“If your kid has an ear ache, instead of going to the emergency room you go pick up your smartphone and download an app. Go to the app, go to a pediatrician, and have the pediatrician or the emergency physician look at your child’s ear and do a diagnosis. And they can look at the ear through the smartphone.”

Burroughs estimates the cost of e-health to be about ten percent of what it would be to go to an emergency room and get the same care.

When trying to make those wiser decisions, Hammonds said individual citizens need to look at health care through a consumer’s lens.

“What do they want and what do they need – what they think they need from their health care,” are the questions Hammonds encourages people to think about. “Right now, health care is kind of inflicted on people. It’s got to change, just like in the financial industry and other industries.”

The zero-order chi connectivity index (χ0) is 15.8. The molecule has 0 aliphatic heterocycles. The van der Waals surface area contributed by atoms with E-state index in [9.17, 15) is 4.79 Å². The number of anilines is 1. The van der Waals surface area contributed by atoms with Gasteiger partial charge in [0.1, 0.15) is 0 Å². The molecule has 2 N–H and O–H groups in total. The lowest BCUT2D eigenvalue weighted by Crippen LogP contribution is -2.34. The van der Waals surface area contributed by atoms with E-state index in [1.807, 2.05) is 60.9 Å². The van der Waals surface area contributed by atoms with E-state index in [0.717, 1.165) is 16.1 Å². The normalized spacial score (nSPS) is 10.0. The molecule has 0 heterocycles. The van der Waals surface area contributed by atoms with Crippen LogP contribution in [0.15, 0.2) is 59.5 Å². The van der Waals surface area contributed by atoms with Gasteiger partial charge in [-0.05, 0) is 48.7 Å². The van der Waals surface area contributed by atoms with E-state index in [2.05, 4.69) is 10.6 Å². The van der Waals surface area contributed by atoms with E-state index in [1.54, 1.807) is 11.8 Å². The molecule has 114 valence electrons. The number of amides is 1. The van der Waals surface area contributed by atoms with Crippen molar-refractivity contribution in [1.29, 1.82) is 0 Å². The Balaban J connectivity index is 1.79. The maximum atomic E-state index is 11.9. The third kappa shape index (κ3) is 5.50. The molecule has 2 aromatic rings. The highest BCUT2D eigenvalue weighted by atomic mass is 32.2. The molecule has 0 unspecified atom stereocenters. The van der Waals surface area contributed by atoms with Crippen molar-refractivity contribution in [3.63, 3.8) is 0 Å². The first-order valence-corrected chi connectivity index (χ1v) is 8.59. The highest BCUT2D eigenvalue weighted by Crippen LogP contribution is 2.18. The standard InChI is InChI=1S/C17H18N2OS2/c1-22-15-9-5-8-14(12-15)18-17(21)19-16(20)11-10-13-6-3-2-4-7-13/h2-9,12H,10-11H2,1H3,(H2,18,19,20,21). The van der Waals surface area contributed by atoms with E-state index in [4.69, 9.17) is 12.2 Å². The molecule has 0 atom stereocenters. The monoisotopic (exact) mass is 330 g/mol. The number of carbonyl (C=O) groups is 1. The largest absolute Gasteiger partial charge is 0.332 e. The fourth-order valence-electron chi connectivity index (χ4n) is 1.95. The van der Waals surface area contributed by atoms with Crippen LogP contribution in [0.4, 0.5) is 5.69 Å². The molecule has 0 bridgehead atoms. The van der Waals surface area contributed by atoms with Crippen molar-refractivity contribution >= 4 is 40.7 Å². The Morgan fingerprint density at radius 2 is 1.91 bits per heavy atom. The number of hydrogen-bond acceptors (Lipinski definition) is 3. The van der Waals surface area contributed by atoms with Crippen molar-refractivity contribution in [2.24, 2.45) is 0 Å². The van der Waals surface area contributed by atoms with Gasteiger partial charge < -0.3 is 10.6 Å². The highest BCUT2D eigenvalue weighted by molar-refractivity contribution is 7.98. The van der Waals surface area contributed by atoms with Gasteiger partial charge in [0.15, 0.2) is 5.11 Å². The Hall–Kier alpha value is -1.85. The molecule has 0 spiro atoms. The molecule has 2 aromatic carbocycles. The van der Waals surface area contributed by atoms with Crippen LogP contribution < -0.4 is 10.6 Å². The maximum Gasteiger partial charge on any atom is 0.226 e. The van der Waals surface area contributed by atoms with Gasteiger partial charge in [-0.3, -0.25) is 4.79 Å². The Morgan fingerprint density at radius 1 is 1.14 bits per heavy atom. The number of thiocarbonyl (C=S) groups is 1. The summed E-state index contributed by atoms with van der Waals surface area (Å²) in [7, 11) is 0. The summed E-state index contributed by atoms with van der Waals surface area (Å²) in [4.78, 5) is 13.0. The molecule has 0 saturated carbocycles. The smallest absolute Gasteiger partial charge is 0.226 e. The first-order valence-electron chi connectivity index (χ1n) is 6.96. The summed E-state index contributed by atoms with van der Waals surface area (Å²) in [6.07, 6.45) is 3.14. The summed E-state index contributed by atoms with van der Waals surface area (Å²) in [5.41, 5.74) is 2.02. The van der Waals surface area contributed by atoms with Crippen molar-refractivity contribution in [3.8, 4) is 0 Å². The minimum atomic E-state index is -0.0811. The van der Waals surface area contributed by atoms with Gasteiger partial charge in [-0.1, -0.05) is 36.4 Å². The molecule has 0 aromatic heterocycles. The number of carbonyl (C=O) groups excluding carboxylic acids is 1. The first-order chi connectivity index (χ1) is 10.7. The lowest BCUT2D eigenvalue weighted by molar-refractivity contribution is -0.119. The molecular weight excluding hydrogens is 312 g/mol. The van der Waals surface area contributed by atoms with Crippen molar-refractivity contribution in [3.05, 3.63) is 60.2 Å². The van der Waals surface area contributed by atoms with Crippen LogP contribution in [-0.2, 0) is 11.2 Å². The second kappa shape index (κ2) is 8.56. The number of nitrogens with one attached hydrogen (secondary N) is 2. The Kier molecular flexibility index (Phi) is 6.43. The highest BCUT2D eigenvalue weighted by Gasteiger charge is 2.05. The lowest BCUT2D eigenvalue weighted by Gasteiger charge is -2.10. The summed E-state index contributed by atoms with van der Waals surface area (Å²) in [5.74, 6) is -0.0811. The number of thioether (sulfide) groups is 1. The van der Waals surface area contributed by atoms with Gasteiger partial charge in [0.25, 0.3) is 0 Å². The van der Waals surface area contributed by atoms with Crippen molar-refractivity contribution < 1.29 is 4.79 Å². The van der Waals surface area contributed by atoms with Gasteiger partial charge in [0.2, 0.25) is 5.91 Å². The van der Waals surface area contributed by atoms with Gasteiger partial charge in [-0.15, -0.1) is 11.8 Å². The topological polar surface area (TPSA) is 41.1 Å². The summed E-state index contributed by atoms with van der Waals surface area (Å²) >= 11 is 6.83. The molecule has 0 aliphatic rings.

Western New York is still in the beginning stages of change towards population health, according to Hammonds, and Millennium’s five year initiative is only in its second year, partnering with physicians, health care providers, and community based organizations. He said most areas he’s seen take a long time to adjust, but noted that an immediate impact can occur in small groups. And those impacts can become an example of how population health works on a larger scale.

In population health, key players exist outside of the health care community

When it comes to health care, many people picture doctors, government, and individuals as key players in the system. But what about community organizations?

WBFO’s Avery Schneider reports.